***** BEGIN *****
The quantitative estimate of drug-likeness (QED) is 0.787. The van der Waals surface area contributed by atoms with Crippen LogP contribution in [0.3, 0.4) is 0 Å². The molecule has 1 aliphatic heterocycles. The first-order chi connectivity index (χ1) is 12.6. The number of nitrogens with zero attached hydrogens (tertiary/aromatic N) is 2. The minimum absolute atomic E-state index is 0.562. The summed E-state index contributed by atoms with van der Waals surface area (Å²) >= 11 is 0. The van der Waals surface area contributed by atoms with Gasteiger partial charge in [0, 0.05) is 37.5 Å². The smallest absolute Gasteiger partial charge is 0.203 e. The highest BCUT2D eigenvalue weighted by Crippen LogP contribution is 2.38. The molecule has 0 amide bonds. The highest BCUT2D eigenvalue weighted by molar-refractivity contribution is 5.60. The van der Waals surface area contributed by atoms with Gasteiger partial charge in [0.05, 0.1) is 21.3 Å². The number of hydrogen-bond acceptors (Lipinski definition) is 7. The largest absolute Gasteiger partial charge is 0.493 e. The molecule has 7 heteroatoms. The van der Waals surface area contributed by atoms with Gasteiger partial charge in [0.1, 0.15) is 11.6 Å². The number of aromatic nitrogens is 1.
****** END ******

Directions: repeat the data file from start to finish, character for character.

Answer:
The quantitative estimate of drug-likeness (QED) is 0.787. The van der Waals surface area contributed by atoms with Crippen LogP contribution in [0.3, 0.4) is 0 Å². The molecule has 1 aliphatic heterocycles. The first-order chi connectivity index (χ1) is 12.6. The number of nitrogens with zero attached hydrogens (tertiary/aromatic N) is 2. The minimum absolute atomic E-state index is 0.562. The summed E-state index contributed by atoms with van der Waals surface area (Å²) >= 11 is 0. The van der Waals surface area contributed by atoms with Gasteiger partial charge in [0, 0.05) is 37.5 Å². The smallest absolute Gasteiger partial charge is 0.203 e. The highest BCUT2D eigenvalue weighted by Crippen LogP contribution is 2.38. The molecule has 0 amide bonds. The highest BCUT2D eigenvalue weighted by molar-refractivity contribution is 5.60. The van der Waals surface area contributed by atoms with Gasteiger partial charge in [0.05, 0.1) is 21.3 Å². The number of hydrogen-bond acceptors (Lipinski definition) is 7. The largest absolute Gasteiger partial charge is 0.493 e. The molecule has 7 heteroatoms. The van der Waals surface area contributed by atoms with Gasteiger partial charge in [0.1, 0.15) is 11.6 Å². The number of aromatic nitrogens is 1.